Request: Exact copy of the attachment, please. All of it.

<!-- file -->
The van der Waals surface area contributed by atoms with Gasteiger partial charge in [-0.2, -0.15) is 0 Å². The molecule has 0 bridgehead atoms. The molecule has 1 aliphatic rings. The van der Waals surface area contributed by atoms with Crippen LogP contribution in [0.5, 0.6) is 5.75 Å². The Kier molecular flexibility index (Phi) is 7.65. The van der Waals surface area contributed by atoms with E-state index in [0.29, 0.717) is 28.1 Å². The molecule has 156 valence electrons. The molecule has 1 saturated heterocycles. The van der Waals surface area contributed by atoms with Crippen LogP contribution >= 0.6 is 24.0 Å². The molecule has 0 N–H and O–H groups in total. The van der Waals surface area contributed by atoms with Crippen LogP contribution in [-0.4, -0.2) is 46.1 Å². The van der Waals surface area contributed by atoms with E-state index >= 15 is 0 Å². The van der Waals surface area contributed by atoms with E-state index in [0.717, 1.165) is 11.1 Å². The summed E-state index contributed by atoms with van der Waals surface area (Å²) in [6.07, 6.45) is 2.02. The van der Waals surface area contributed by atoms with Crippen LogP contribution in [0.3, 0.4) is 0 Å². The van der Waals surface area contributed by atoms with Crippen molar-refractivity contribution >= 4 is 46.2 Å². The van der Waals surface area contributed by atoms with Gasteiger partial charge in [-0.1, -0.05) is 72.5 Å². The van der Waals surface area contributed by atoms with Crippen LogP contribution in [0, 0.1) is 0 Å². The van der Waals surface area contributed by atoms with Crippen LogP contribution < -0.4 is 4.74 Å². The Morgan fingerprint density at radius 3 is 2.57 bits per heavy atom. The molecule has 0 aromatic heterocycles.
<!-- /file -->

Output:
The van der Waals surface area contributed by atoms with Gasteiger partial charge in [-0.2, -0.15) is 0 Å². The molecule has 0 bridgehead atoms. The molecule has 1 aliphatic rings. The van der Waals surface area contributed by atoms with Crippen LogP contribution in [0.5, 0.6) is 5.75 Å². The Kier molecular flexibility index (Phi) is 7.65. The van der Waals surface area contributed by atoms with E-state index in [0.29, 0.717) is 28.1 Å². The molecule has 156 valence electrons. The molecule has 1 saturated heterocycles. The van der Waals surface area contributed by atoms with Crippen LogP contribution >= 0.6 is 24.0 Å². The molecule has 0 N–H and O–H groups in total. The van der Waals surface area contributed by atoms with Crippen LogP contribution in [-0.4, -0.2) is 46.1 Å². The van der Waals surface area contributed by atoms with E-state index >= 15 is 0 Å². The van der Waals surface area contributed by atoms with E-state index in [0.717, 1.165) is 11.1 Å². The summed E-state index contributed by atoms with van der Waals surface area (Å²) in [6.07, 6.45) is 2.02. The van der Waals surface area contributed by atoms with Crippen LogP contribution in [0.3, 0.4) is 0 Å². The van der Waals surface area contributed by atoms with Crippen molar-refractivity contribution >= 4 is 46.2 Å². The van der Waals surface area contributed by atoms with Gasteiger partial charge in [-0.1, -0.05) is 72.5 Å². The van der Waals surface area contributed by atoms with Crippen LogP contribution in [0, 0.1) is 0 Å². The van der Waals surface area contributed by atoms with Crippen LogP contribution < -0.4 is 4.74 Å². The Morgan fingerprint density at radius 3 is 2.57 bits per heavy atom. The molecule has 0 aromatic heterocycles.